A few months ago I had lunch with my cousin who runs a property management company. He started telling me that he was having a hard time growing his business. So I asked him a few questions. I realized his challenge wasn’t in sales, it was that he didn’t understand his market or the “unit economics” of a customer. In the technology world – my world – we consider this the holy grail of measurement: How much revenue do you make from a new customer and what did it cost to get that customer?
So I walked him through a simple exercise that I’ve done with hundreds of entrepreneurs. Here’s how it works… first question:
1. What does a traditional customer looks like?
This is the ideal or average customer. If you sell multiple things, pick one and define it for that sale. For my cousin, that was an owner of a 6 unit apartment building. That’s his ideal customer.
He continued to explain that, all averaged in, he charges $50/month per unit to manage it. So 6 units x $50 = $300/month. Sure there are other setup fees, advertising costs, etc. – but I like to keep it simple, so we went with that number.
2. What does it cost you in time & money to service that customer?
I never include the cost of sales or marketing in this number, as it only confuses things … only the time & money to deliver what you promised, to that customer, for that service.
So for my cousin, that was:
- Time each month to pull the reports (30 mins)
- Calls from the tenants (1 hour)
- Managing any maintenance work (1 hour)
Total: 2.5 hours
Decent enough for $300.
Anything like advertising a new unit, hiring contractors to fix damages, etc, were always above his fees – so those things weren’t important for this exercise.
3. How many customers are there in your city that fit this description?
This is a market size question. How big is the market of potential customers?
This question stumped him. He had never thought about this question. So I started asking him a few other clarifying questions:
- Are there any public lists or data on apartment buildings?
- What other types of businesses sell stuff to building owners?
- Do these building owners register with the city?
It took a few minutes online to find some data, but it was available. For him it came from a mortgage broker, real estate system and city hall.
For you, it may take more time… but it usually turns out that someone has it. Even if it’s some kind of ratio, like 15% of all building in your city are multi-units, or there’s over 50,000 apartment units in the city. That’s a good start. Just get something to “guesstimate” with.
This is more about the process, then the accuracy.
4. How many would you need to do $1M in gross revenue?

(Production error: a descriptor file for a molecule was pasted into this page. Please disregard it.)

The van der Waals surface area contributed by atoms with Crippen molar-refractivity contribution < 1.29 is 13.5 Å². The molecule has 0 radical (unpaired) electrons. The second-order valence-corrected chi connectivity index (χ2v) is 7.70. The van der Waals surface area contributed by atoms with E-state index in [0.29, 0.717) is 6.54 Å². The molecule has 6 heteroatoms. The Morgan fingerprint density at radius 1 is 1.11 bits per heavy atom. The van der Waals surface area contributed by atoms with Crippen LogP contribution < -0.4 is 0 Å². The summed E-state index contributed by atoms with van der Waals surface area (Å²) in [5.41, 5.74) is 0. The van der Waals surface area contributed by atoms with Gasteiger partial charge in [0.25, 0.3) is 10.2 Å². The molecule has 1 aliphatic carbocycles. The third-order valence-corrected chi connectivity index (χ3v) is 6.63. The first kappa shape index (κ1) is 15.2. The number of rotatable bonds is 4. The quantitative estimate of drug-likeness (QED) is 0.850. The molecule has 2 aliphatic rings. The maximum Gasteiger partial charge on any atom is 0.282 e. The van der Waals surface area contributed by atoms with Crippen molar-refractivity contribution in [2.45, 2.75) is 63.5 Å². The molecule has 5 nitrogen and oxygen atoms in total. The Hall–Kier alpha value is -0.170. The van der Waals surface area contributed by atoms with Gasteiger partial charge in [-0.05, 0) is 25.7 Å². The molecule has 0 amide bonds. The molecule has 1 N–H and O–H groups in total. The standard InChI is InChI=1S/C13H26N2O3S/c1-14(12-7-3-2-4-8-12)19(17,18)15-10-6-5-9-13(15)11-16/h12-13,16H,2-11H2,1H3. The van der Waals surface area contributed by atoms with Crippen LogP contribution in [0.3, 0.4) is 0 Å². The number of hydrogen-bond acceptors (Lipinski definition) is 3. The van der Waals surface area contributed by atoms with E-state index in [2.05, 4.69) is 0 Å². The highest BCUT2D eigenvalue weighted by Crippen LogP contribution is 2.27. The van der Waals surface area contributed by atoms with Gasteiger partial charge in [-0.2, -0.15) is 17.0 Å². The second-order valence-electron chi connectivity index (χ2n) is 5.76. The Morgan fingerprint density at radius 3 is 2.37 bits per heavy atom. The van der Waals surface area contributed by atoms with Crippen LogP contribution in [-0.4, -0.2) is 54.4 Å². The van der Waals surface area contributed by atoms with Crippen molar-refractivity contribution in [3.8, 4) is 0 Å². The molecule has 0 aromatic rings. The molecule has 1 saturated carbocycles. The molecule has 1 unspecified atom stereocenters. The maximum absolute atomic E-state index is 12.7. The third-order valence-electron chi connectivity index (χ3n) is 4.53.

This one is a simple math exercise.
If he knows he’s getting $50 per unit, then divide 50 into 1M = 20,000 units. If 12 unit buildings are his ideal customer, then that would be 1,666 buildings.
“WOW, that’s a lot of buildings” he said.
He had never thought about it like this. Most entrepreneurs don’t.
For example, a restaurant could use the average table turnover rate required in a year to do a $1M dollars. That information is available online. Understanding this is crucial.
5. What’s the effort involved in getting a new customer?
“A lot” he said. “I’m currently getting 1-2 new buildings a month, so 1600+ would take me over 100 years. WTF?!”
This question is another way of asking, “How much does a new customer cost to acquire?” In the tech world, we call this CAC (Cost to Acquire a Customer).
This is where most business owners start to realize that they need to change something… either they go “upmarket” (more income per customer), charge more (raise their prices), or get more efficient at scaling their business (increase the velocity of their sales & decrease payback periods).
For my cousin – I thought – it was a simple decision.
1) Go upmarket to manage bigger buildings and be known as the best in the city for that type of building. Or…
2) Start buying/building his own buildings to manage himself to add to the top line.
Unfortunately, to this day (9 months later) he still hasn’t made a decision.
Please don’t be my cousin.
Take a few minutes to answer the questions above and ask yourself, is this worth it?
What would you need to change to increase the unit economics of your business so you could grow faster to achieve your goals?
Here’s a quote that might help put things into perspective:
Ask not if you are worthy of your goals, ask instead – are your goals worthy of your life?
Boom! Powerful, eh?
That one sentence has helped remind me to review the “unit economics” (ha, just realized the pun) in every business that I’ve started since. It’s now part of my default state in business and I hope you find it useful.
So, do you have a “cousin” that isn’t willing to look at their business through an honest lens? If so, I would love to hear their story in the comments below.